The flowers and ripe berries are the most common medicinally used parts of the tree. The flowers should be harvested as the plant begins to blossom. Dried fruits are less bitter than fresh. The stems and leaves are poisonous. The black elder flowers contains flavonoids, rutin, mucins and tannins and a large portion of organic acids and calcium. The berries contain fruit acids, vitamins B and C and folic acid, as well as essential oils. Potassium nitrate, sambucin, sambuigrin, sugars. The complex sugars of the berries are the immune-active fraction.





    PIPSISSEWA HERBAL PROFILE

    Pipsissewa is a small, perennial evergreen native to much of southern Canada and the northern United States. Pipsissewa was used by native peoples to treat urinary tract infections, as well as to reduce sweating and treat fever. Its scientific name literally means "winter loving," but its leaves are collected in late summer for medicinal use. The leaves have very little scent until they are rubbed to release a pleasant but mildly "puckery" odor. It is currently used as a flavoring in root beer production, and in candy.




    PRICKLY ASH HERBAL PROFILE

    Prickly Ash can be taken internally or used externally. It relieves chronic pain. Usually a prickly ash poultice applied to the skin over the area of pain is more effective than a prickly ash tincture or tea taken by mouth. Test the herb on a small area of skin first to make sure you are not among the very few people sensitive or allergic to the herb. About 1350, a book entitled the Ri Yong Ben Cao (Home Guide to Useful Medicines) first advised Chinese physicians of the medicinal benefits of prickly ash, also known as Szechuan pepper. Before prickly ash was used medicinally, however, it was applied in the Imperial Court as the sole anesthetic for the operation by which the Emperor acquired his court eunuchs. Traditional Chinese Medicine uses prickly ash to warm the "middle burner," the energies in the middle of the body that power the immune response and help digest food.

    Traditional herbal medicine also uses prickly ash to kill parasites and to alleviate abdominal pain, particularly when the source of the pain is a parasitic infection. Teas or tinctures. Prickly ash powder may be used as a poultice applied to the abdomen to treat abdominal pain (recommended over teas or tinctures for this purpose). Although rare, may also be taken as capsule.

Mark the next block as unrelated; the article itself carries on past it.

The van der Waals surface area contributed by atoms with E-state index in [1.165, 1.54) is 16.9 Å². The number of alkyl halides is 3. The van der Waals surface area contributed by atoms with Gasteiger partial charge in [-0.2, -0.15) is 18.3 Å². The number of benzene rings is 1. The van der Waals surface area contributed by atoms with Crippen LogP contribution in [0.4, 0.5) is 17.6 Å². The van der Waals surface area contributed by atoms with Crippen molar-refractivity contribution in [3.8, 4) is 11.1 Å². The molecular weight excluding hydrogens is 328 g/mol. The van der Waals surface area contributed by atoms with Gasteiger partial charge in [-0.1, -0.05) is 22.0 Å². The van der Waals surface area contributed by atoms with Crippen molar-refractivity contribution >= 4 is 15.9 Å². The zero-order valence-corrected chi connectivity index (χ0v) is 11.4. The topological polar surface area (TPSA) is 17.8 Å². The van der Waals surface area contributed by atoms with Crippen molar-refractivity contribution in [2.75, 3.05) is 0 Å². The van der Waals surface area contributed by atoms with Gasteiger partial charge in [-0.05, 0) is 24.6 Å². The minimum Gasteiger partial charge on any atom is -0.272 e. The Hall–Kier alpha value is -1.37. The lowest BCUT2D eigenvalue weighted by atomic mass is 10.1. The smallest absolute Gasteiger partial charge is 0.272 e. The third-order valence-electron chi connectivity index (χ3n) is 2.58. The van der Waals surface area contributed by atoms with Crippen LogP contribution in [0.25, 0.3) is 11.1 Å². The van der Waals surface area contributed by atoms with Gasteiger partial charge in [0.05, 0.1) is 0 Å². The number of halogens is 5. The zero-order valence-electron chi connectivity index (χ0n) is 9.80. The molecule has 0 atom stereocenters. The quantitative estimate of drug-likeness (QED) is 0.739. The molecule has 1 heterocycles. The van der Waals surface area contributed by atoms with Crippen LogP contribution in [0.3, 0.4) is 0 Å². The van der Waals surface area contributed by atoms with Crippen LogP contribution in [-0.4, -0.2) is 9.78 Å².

Chopped prickly ash bark can be used to make teas or tinctures when combined with Ginger and/or Panax ginseng for relieving chronic abdominal pain. Ginger to treat nausea and vomiting in long-term illnesses. Mume fruit and Coptis or Oregon Grape root for treating symptoms caused by roundworms (usually vomiting). The seed or "eyes" of Prickly Ash are used in teas as an acrid, bitter, and cooling treatment for wheezing or swelling.

    Precautions: Always seek a medical diagnosis when there is acute abdominal pain. Traditional Chinese Medicine teaches that prickly ash should be avoided when there is fever with profuse sweating, and used with caution during pregnancy. Prickly ash can stop lactation, and should be avoided by mothers wishing to continue nursing. Products made from the American prickly ash (Zanthoxylum americanum) can cause sunlight sensitivity. This effect is likely to be a problem only if the user (1) takes prescription ACE inhibitors for high blood pressure or (2) eats large amounts of celery or celeriac or takes St. John's wort. Sunburn can be avoided by avoidance of midday sun or by use of sun block.





    STILLINGIA HERBAL PROFILE

    Stillingia, in large doses is an emetic and purgative causing a disagreeable, peculiar, burning sensation in the stomach or alimentary canal with considerable prostration of the system; in smaller doses it is an excellent alterative, and influences the secretory functions; it has almost a specific action in the different forms of primary and secondary syphilis, also in skin diseases, scrofula and hepatic affections, acting with most successful results. The fluid extract combined with oils of anise or caraway, proves very beneficial in chronic bronchitis and laryngitis. Some pieces of fresh root chewed daily have permanently and effectually cured these troubles, it is also useful for leucorrhea.





    MoonDragon's Health & Wellness Therapy: Herbal Syrups Index